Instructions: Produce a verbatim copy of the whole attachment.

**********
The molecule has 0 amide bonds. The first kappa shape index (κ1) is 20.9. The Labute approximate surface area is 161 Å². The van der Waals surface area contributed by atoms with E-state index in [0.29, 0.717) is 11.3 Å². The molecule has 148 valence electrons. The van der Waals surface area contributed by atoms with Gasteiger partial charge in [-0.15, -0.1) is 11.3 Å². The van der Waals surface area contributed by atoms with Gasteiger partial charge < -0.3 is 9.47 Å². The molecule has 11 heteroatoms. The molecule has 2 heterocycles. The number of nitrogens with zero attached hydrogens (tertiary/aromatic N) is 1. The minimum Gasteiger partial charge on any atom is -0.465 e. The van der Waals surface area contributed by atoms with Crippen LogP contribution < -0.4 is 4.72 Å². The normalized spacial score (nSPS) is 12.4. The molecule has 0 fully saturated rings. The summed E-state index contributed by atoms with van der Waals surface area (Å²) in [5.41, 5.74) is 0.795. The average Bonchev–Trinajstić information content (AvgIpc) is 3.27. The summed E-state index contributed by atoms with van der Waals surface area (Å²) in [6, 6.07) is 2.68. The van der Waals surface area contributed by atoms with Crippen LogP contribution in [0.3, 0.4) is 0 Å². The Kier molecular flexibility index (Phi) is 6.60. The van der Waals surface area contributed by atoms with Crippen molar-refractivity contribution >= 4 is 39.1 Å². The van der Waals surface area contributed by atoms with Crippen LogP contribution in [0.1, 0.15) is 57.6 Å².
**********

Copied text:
The molecule has 0 amide bonds. The first kappa shape index (κ1) is 20.9. The Labute approximate surface area is 161 Å². The van der Waals surface area contributed by atoms with E-state index in [0.29, 0.717) is 11.3 Å². The molecule has 148 valence electrons. The van der Waals surface area contributed by atoms with Gasteiger partial charge in [-0.15, -0.1) is 11.3 Å². The van der Waals surface area contributed by atoms with Gasteiger partial charge < -0.3 is 9.47 Å². The molecule has 11 heteroatoms. The molecule has 2 heterocycles. The number of nitrogens with zero attached hydrogens (tertiary/aromatic N) is 1. The minimum Gasteiger partial charge on any atom is -0.465 e. The van der Waals surface area contributed by atoms with Crippen LogP contribution < -0.4 is 4.72 Å². The normalized spacial score (nSPS) is 12.4. The molecule has 0 fully saturated rings. The summed E-state index contributed by atoms with van der Waals surface area (Å²) in [5.41, 5.74) is 0.795. The average Bonchev–Trinajstić information content (AvgIpc) is 3.27. The summed E-state index contributed by atoms with van der Waals surface area (Å²) in [6, 6.07) is 2.68. The van der Waals surface area contributed by atoms with Crippen LogP contribution in [0.3, 0.4) is 0 Å². The Kier molecular flexibility index (Phi) is 6.60. The van der Waals surface area contributed by atoms with Crippen molar-refractivity contribution >= 4 is 39.1 Å². The van der Waals surface area contributed by atoms with Crippen LogP contribution in [0.1, 0.15) is 57.6 Å².